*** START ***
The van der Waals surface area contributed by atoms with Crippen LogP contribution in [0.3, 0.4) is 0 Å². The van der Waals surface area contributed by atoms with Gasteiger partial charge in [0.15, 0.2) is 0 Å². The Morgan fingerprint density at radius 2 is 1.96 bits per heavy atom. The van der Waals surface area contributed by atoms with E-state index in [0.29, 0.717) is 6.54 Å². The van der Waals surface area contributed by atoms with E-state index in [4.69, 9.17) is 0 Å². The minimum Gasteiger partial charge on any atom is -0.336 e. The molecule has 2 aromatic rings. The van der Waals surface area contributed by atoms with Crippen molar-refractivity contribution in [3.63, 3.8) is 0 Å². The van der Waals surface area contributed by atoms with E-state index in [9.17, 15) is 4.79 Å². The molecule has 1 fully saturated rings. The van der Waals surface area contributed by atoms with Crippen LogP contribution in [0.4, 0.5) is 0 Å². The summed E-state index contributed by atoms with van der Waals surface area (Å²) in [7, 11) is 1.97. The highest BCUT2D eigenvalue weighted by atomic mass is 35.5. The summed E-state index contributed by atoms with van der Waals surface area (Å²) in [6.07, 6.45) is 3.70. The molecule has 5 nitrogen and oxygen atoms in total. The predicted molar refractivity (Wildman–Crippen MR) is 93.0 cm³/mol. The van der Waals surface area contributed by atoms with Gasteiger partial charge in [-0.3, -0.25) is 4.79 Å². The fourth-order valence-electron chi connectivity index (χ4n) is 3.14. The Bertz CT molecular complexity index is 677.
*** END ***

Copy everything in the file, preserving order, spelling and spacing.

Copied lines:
The van der Waals surface area contributed by atoms with Crippen LogP contribution in [0.3, 0.4) is 0 Å². The van der Waals surface area contributed by atoms with Gasteiger partial charge in [0.15, 0.2) is 0 Å². The Morgan fingerprint density at radius 2 is 1.96 bits per heavy atom. The van der Waals surface area contributed by atoms with E-state index in [0.29, 0.717) is 6.54 Å². The van der Waals surface area contributed by atoms with E-state index in [4.69, 9.17) is 0 Å². The minimum Gasteiger partial charge on any atom is -0.336 e. The molecule has 2 aromatic rings. The van der Waals surface area contributed by atoms with Crippen molar-refractivity contribution in [3.63, 3.8) is 0 Å². The van der Waals surface area contributed by atoms with E-state index in [9.17, 15) is 4.79 Å². The molecule has 1 fully saturated rings. The van der Waals surface area contributed by atoms with Crippen LogP contribution in [0.4, 0.5) is 0 Å². The summed E-state index contributed by atoms with van der Waals surface area (Å²) in [7, 11) is 1.97. The highest BCUT2D eigenvalue weighted by atomic mass is 35.5. The summed E-state index contributed by atoms with van der Waals surface area (Å²) in [6.07, 6.45) is 3.70. The molecule has 5 nitrogen and oxygen atoms in total. The predicted molar refractivity (Wildman–Crippen MR) is 93.0 cm³/mol. The van der Waals surface area contributed by atoms with Gasteiger partial charge in [-0.3, -0.25) is 4.79 Å². The fourth-order valence-electron chi connectivity index (χ4n) is 3.14. The Bertz CT molecular complexity index is 677.